Portland General Electric and Daimler Trucks North America are building a first-of-its-kind public charging station for electric trucks on Portland’s Swan Island.
On Tuesday, the companies announced their plans to build what they’re calling “Electric Island” at a site near Daimler’s headquarters in North Portland. It will be designed to host up to nine charging stations for commercial electric vehicles by the spring of 2021.
Daimler is currently test-driving pilot versions of its eCascadia and eM2 electric trucks, which are some of the first electric semis to hit the road. The company plans to start manufacturing electric trucks at its Swan Island plant in 2022.
The electric truck charging hub will serve as a research station for both Daimler and PGE as they sort through logistical challenges of charging massive batteries for light-, medium- and heavy-duty commercial trucks, which are still few and far between.
“Having been born and raised in Oregon, I am incredibly proud to help make Swan Island an electric island,” Roger Nielsen, president and CEO of Daimler Trucks North America said in a statement. “We are paving the way to a brighter, cleaner carbon-neutral future.”
According to Nate Hill, head of charging infrastructure for Daimler, the EV chargers at the site will be able to deliver more than 1 megawatt of power in the future, making them four times faster than the fastest light-duty commercial vehicle chargers available today. They will start out at about the same power level as existing fast-chargers, delivering 150-200 kilowatts, he said, but with more space for larger vehicles.
“You know, we’re driving a Class 8 vehicle, and it’s a tractor-trailer combination with a 53-foot trailer,” he said. “It’s really hard to squeeze that thing into a Walmart parking lot and pull up to one of those chargers. ...This is the first site that was designed first for trucks and second for passenger cars.”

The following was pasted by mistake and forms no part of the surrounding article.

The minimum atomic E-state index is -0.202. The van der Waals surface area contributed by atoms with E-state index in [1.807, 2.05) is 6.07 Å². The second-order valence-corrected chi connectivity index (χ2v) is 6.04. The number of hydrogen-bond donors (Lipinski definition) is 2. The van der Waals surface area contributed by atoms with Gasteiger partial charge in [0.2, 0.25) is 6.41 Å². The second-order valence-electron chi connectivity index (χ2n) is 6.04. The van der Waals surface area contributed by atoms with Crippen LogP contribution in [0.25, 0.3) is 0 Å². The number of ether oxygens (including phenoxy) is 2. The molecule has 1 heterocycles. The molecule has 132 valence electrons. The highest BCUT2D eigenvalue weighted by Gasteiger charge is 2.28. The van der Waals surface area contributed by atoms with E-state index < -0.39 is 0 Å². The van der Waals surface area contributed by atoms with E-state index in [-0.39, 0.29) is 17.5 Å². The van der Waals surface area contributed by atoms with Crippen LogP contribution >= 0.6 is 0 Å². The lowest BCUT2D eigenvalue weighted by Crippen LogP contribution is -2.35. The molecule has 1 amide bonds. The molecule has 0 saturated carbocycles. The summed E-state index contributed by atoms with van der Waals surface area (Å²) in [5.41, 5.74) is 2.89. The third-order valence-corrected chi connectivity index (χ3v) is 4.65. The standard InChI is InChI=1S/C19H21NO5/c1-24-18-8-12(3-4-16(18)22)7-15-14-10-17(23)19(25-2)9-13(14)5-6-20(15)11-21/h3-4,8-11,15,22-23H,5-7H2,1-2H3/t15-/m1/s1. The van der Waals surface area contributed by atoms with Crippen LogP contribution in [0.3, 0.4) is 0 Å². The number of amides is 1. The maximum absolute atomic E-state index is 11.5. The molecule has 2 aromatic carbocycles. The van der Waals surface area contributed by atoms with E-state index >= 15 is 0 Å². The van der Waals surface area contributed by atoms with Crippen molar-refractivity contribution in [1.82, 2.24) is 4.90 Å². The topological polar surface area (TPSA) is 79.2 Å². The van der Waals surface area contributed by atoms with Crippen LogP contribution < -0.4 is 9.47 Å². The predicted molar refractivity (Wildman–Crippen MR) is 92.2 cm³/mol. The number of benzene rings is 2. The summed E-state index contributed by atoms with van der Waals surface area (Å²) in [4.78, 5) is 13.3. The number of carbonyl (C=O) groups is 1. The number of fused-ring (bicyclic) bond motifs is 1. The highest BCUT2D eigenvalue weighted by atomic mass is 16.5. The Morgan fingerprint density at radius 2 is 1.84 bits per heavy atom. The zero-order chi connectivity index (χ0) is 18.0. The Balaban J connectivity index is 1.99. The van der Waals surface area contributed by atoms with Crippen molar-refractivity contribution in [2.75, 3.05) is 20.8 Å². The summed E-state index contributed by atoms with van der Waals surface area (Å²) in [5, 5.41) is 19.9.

The charging hub will be capable of receiving 5 megawatts of power from the grid, Hill said, roughly equivalent to the electricity used in 3,000 residential homes. He said Daimler will be evaluating how reliable the chargers are for companies that will be depending on them in the future.
“Some of these guys run their fleets every day up to 20 hours a day,” he said. “If a charger goes down, that means their vehicle goes down.”
Joe Colett, emerging technologies manager for PGE, said his utility will be studying what impact heavy-duty electric truck charging has on the grid and will be testing vehicle-to-grid technology where truck batteries could store and provide power for the utility.
“We’re going to see vehicles out there with much larger batteries than we see today that need to refill those batteries very quickly, and that will require a lot of power and energy from the grid,” he said. “So, for us, this is a really valuable opportunity to learn what that might look like.”
Hill said initially the vehicles using the new charging station will likely be Daimler’s trucks.
“In Portland, there are very few electric trucks, and as far as I know Daimler owns them all,” he said. “But we also have quite a few customers that were interested in piloting some of our early electric trucks ... and it’s a great way for them to be able to try out an electric truck without having to put up the capital to install their own charging infrastructure early on.”
The two companies are finalizing plans to add renewable energy generation to the site with solar panels connected to battery storage, as well as a building to showcase the technology. They also plan to try using old electric vehicle batteries to store power at the site.
Daimler has paid into PGE’s Green Future Impact renewable energy program to cover the power provided through the new charging stations, so the electricity will be free of greenhouse gas emissions.